Nowadays, data is the name of the game when it comes to succeeding online. And the most well-known tool for an average webmaster to collect data with is Google Analytics. So why not take it one-step further with a Google Analytics WordPress integration plugin?
Such plugins allow you to view all of your site’s Google Analytics data inside your WordPress dashboard. Not only is this more convenient, but you can also get some cool WordPress-specific reports and dashboards to help you more easily understand the data that you collect.
In this post, we’ll take a look at one of those plugins. It’s called Google Analytics WD and it has a version that’s 100% free.
What is Google Analytics WD?
Current Version: 1.2.2
Last Updated: January 17, 2019
Google Analytics WD is a free WordPress Google Analytics plugin built by the guys at WebDorado. With this plugin, you won’t need to leave your WordPress dashboard to check your stats and, more than that, you’ll also be able to view a number of custom interactive charts (if enabled).
The free version of the plugin is fairly helpful all by itself, but there are also three premium plans that add even more functionality if you need it.
Key features of Google Analytics WD
Before I go hands-on with the plugin, let’s get a little bit more specific about what Google Analytics WD actually does. Here’s the full feature list:
- Provides all the analytics reports you can find in the original Google Analytics.
- Displays traffic information for any website associated with your Google Analytics account.
- Allows adding goals to Google Analytics directly from your WordPress site.
- Offers multiple designs and layouts for viewing statistics: pie, line, or chart.
- Allows sending scheduled emails for any report.
- Provides statistics for each page and post on that post/page’s editor screen (or front-end site for certain user roles)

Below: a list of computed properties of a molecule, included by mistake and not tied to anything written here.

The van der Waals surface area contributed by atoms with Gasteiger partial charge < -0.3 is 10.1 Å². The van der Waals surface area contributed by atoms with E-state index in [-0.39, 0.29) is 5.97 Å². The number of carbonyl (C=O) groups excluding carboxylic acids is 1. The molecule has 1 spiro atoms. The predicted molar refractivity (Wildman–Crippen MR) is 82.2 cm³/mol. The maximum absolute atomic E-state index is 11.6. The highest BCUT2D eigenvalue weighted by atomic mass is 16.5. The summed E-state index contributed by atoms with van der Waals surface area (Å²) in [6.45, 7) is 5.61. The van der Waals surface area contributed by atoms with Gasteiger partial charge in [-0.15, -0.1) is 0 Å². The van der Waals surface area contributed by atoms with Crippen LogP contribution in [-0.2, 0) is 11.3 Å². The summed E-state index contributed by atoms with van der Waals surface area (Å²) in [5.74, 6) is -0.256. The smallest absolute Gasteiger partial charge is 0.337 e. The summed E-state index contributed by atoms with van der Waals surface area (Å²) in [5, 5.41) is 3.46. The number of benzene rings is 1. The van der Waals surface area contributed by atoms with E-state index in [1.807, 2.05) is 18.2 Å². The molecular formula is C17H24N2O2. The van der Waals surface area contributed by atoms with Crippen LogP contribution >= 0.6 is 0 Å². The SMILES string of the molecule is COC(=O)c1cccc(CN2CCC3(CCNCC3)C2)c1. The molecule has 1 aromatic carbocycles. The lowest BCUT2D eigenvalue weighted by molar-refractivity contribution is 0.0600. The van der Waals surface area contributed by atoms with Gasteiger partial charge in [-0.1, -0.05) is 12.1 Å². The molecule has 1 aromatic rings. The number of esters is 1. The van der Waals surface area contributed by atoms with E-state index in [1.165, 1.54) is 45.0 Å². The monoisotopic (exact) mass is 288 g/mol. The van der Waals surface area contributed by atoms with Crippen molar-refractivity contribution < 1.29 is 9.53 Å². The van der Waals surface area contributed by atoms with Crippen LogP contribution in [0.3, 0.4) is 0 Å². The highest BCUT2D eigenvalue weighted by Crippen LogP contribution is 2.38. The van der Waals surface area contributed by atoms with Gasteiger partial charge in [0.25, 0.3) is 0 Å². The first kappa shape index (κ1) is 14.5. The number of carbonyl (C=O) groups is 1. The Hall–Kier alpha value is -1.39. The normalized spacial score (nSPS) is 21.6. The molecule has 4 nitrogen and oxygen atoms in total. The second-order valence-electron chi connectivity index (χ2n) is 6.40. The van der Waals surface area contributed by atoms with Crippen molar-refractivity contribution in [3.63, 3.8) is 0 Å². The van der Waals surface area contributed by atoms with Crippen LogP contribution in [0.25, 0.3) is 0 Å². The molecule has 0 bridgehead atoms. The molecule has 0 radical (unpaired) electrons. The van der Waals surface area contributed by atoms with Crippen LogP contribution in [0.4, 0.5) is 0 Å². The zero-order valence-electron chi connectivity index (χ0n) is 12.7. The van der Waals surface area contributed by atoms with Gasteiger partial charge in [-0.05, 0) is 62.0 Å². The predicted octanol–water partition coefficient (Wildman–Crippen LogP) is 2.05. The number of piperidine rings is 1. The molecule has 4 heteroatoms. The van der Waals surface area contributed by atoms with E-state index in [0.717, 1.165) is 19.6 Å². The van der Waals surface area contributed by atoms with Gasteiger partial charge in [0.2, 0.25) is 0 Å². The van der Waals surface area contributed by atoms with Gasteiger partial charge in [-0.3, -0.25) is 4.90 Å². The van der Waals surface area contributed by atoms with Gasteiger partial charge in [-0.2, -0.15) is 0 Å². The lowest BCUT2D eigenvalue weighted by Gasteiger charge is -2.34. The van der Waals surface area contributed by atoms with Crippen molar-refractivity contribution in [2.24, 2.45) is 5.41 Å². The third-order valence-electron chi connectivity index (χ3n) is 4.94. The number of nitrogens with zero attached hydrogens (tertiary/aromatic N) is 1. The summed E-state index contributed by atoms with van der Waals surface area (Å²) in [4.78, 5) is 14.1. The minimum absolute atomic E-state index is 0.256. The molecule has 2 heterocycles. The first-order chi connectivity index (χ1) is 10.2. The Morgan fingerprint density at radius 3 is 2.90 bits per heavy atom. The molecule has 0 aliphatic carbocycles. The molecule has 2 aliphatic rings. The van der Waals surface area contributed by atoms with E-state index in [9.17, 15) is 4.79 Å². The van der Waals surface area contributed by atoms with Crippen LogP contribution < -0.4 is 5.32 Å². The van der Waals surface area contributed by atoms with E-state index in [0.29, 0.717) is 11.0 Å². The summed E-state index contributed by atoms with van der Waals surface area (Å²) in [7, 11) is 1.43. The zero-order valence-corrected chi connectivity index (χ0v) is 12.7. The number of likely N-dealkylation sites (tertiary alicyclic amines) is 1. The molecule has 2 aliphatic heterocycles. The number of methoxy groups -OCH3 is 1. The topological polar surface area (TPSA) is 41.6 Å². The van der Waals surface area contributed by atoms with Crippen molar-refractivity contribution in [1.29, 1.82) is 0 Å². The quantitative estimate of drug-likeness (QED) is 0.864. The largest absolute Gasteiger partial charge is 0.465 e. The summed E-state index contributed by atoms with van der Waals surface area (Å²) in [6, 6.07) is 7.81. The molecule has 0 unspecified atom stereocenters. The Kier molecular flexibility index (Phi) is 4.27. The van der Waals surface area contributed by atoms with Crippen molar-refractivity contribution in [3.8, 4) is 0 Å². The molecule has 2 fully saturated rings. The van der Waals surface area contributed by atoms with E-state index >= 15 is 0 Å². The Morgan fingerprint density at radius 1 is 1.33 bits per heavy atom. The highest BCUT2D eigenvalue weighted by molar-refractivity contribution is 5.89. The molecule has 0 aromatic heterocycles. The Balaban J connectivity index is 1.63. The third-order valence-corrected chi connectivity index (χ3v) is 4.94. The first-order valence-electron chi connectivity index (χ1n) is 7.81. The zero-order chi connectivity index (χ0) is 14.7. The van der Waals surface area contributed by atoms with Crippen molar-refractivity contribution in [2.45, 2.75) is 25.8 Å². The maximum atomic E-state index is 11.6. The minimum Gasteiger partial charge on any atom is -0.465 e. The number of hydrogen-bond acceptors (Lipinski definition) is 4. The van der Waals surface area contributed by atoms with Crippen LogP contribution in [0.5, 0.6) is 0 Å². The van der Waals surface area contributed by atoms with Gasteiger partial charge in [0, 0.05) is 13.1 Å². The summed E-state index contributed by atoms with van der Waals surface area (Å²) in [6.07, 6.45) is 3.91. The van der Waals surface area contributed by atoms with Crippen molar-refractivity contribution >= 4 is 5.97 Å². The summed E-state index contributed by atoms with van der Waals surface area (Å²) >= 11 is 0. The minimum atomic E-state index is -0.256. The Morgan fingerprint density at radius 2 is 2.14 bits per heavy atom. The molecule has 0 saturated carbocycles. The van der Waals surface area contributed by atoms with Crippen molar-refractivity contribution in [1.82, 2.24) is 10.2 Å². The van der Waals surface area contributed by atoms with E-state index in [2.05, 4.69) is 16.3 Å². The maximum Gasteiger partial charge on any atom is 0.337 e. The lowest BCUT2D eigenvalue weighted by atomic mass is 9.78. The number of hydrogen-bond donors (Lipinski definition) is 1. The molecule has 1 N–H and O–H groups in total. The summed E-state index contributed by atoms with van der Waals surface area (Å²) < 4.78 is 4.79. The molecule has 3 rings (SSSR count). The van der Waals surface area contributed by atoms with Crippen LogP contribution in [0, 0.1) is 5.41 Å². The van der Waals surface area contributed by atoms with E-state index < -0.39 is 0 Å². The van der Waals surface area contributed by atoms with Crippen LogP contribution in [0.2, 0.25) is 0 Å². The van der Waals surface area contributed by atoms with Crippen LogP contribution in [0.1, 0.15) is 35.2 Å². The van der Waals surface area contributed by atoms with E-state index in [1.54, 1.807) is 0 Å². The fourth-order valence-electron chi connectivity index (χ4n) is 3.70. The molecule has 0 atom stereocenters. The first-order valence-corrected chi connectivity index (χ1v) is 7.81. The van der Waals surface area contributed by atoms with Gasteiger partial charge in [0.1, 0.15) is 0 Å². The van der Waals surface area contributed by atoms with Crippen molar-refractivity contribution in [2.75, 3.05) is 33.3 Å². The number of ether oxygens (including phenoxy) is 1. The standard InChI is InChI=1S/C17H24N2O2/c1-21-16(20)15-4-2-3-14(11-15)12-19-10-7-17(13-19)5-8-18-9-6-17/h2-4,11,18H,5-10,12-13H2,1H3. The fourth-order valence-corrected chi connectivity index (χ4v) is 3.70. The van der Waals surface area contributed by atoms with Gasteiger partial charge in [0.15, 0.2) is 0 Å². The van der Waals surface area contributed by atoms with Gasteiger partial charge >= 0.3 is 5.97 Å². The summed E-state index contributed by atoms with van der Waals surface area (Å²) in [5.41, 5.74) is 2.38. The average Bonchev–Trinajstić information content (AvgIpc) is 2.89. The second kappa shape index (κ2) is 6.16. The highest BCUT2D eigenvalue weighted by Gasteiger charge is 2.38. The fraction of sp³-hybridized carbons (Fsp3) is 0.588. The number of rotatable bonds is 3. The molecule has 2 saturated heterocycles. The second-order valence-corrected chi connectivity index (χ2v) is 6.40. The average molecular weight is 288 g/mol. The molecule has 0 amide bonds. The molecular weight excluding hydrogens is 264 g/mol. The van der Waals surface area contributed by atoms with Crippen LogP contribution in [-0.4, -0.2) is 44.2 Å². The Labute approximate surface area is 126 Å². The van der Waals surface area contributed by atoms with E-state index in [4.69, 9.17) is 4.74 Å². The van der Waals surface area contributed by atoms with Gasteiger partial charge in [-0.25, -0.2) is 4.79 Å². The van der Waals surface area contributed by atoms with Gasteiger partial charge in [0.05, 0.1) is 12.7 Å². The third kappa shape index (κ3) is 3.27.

- Provides advanced settings to manage user permissions and evaluate site speed.
- Comparison of metrics and date range in reports.
Hands-on with this Google Analytics WordPress integration plugin
After installing the Google Analytics WD plugin, you just need to go to the Analytics item in your dashboard sidebar. Click on the blue Authenticate button and add the email address associated with your Google Analytics account. After signing in, you will get a code, which you will need to copy in this empty field and click Submit.
After submission, the plugin finds the website/s that is/are related to your account. All you need to do is hit the Add button, and the plugin will handle the rest. When you need to track another site’s statistics, you can sign out anytime and re-authenticate with a different email address.
So once everything is configured, how does the plugin actually help you understand your site’s data? Let’s go through each tab…
Using Google Analytics WD
In Analytics, you get interactive charts and tables (direct demo link) that you can use to learn more about your site. First, set the dates you want to know more details about. You can filter and categorize the statistics by days, weeks, and months. The numbers of visitors (new and returning visitors), the total number and the average number of users, and the same for sessions.
Then, you can look at all the metrics you’re used to in your regular Google Analytics account:
In Reports, you can compare sessions by days, weeks, months, and even hours. You can also compare different date ranges against each other using charts and graphs to get a visual representation of which direction your site is trending in.